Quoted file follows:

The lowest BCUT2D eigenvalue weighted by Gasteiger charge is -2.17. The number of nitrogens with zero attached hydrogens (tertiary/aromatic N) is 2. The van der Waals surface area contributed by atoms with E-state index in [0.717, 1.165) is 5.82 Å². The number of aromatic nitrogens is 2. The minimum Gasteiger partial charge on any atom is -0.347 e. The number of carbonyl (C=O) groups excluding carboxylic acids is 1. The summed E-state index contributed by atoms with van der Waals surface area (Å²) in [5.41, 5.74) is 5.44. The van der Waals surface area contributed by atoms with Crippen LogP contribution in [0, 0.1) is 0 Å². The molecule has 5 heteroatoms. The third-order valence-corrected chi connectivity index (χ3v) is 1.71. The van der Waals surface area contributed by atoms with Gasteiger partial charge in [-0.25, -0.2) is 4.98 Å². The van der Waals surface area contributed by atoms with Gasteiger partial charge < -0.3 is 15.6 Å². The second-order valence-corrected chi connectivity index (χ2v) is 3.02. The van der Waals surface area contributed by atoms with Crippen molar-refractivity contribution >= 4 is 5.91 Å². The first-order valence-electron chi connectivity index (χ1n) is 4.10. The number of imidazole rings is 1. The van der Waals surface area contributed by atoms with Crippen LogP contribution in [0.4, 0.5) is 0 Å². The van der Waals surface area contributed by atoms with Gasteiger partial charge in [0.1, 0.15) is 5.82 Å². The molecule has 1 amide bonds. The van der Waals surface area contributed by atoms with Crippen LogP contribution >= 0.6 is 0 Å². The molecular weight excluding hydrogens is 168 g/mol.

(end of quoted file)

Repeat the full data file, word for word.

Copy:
The lowest BCUT2D eigenvalue weighted by Gasteiger charge is -2.17. The number of nitrogens with zero attached hydrogens (tertiary/aromatic N) is 2. The van der Waals surface area contributed by atoms with E-state index in [0.717, 1.165) is 5.82 Å². The number of aromatic nitrogens is 2. The minimum Gasteiger partial charge on any atom is -0.347 e. The number of carbonyl (C=O) groups excluding carboxylic acids is 1. The summed E-state index contributed by atoms with van der Waals surface area (Å²) in [5.41, 5.74) is 5.44. The van der Waals surface area contributed by atoms with Crippen LogP contribution in [0, 0.1) is 0 Å². The molecule has 5 heteroatoms. The third-order valence-corrected chi connectivity index (χ3v) is 1.71. The van der Waals surface area contributed by atoms with Gasteiger partial charge in [-0.25, -0.2) is 4.98 Å². The van der Waals surface area contributed by atoms with Gasteiger partial charge < -0.3 is 15.6 Å². The second-order valence-corrected chi connectivity index (χ2v) is 3.02. The van der Waals surface area contributed by atoms with Crippen molar-refractivity contribution >= 4 is 5.91 Å². The first-order valence-electron chi connectivity index (χ1n) is 4.10. The number of imidazole rings is 1. The van der Waals surface area contributed by atoms with Crippen LogP contribution in [0.4, 0.5) is 0 Å². The van der Waals surface area contributed by atoms with Gasteiger partial charge in [0.1, 0.15) is 5.82 Å². The molecule has 1 amide bonds. The van der Waals surface area contributed by atoms with Crippen LogP contribution >= 0.6 is 0 Å². The molecular weight excluding hydrogens is 168 g/mol.